Our final research brought the data up to date through the current time period. In all, from 1926 to early April 1998, a period of over 72 years, there were only 19 churning patters of 21 days or longer. There were two long stretches of time, from mid 1929 to late 1952, and again from early 1966 to late 1992 when there was no one churning pattern. We bring this up to show the relative rarity of the pattern. Our problem in analyzing the nineteen prior churning patterns was to find potentially distinguishing characteristics between those churning patterns which led to important tops and major declines and the patterns which led to only short term declines, or worse yet, no decline at all. We have indeed discovered two such characteristics that have accompanied all the churning patterns that led to major market tops. The first characteristic is that the pattern must continue for no longer than 27 trading days. At first, it seemed to us intuitively that the longer the pattern ran, the more negative the ultimate repercussions should be. It just wasn't true.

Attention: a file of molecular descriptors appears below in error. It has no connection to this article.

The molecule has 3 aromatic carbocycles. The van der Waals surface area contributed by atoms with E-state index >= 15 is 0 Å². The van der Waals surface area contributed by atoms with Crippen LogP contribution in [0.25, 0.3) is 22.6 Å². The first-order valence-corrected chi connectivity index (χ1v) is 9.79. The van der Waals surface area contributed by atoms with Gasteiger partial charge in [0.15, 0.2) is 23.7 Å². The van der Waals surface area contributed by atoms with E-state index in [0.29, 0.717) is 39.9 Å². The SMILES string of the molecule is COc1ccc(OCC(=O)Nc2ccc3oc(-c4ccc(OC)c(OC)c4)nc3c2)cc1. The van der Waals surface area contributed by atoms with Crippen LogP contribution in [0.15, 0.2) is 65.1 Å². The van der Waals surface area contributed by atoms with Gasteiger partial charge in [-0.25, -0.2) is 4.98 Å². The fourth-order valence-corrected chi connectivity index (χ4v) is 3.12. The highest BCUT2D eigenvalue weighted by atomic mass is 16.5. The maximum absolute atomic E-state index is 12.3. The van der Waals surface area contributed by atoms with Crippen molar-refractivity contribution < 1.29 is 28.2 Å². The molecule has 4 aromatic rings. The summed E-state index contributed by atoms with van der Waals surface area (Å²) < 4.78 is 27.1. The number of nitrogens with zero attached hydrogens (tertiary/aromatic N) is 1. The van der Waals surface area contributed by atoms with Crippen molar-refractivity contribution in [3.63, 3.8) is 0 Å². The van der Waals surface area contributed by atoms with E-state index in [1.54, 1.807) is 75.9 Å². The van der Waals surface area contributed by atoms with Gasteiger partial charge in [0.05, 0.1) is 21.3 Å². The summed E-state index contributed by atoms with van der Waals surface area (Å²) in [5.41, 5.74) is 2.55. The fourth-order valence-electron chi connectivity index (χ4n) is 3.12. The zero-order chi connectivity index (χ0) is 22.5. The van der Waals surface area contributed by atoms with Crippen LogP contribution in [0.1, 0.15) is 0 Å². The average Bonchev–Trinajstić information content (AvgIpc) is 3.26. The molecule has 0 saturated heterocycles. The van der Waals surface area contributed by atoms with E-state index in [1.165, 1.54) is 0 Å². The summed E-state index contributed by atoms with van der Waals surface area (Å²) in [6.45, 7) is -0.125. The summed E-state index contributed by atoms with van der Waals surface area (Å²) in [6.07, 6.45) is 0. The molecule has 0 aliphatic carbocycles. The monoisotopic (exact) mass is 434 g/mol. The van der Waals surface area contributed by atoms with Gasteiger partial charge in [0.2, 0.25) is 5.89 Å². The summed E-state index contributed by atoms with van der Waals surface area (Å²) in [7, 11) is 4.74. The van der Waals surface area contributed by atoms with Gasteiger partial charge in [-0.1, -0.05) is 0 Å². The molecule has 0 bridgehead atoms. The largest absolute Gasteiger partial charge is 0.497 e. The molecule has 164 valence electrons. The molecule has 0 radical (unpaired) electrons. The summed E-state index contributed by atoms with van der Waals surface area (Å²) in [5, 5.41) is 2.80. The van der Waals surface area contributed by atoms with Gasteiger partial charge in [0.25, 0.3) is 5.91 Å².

Five of the 19 patterns were longer than 27 trading days and none of them led to important market tops. Three of those five have occurred in the last six years. The second characteristic was the history of the pattern just after the consecutive days of churning ended. The following three days determine the predictive importance of the pattern. If the pattern is to lead to a major top, the two or three days after the churning pattern ends should be quite negative and we can quantify how negative they must be. Calculate the daily A/D ratio (advances divided by declines for the three days following the end of the pattern. Use both an average of the first two days and an average of the first three days after the pattern ends. If either of those averages is less than .75, the pattern becomes a "Sign of the Bear." Those two requirements eliminate 14 of the 19 prior churning patterns. Here is what is left: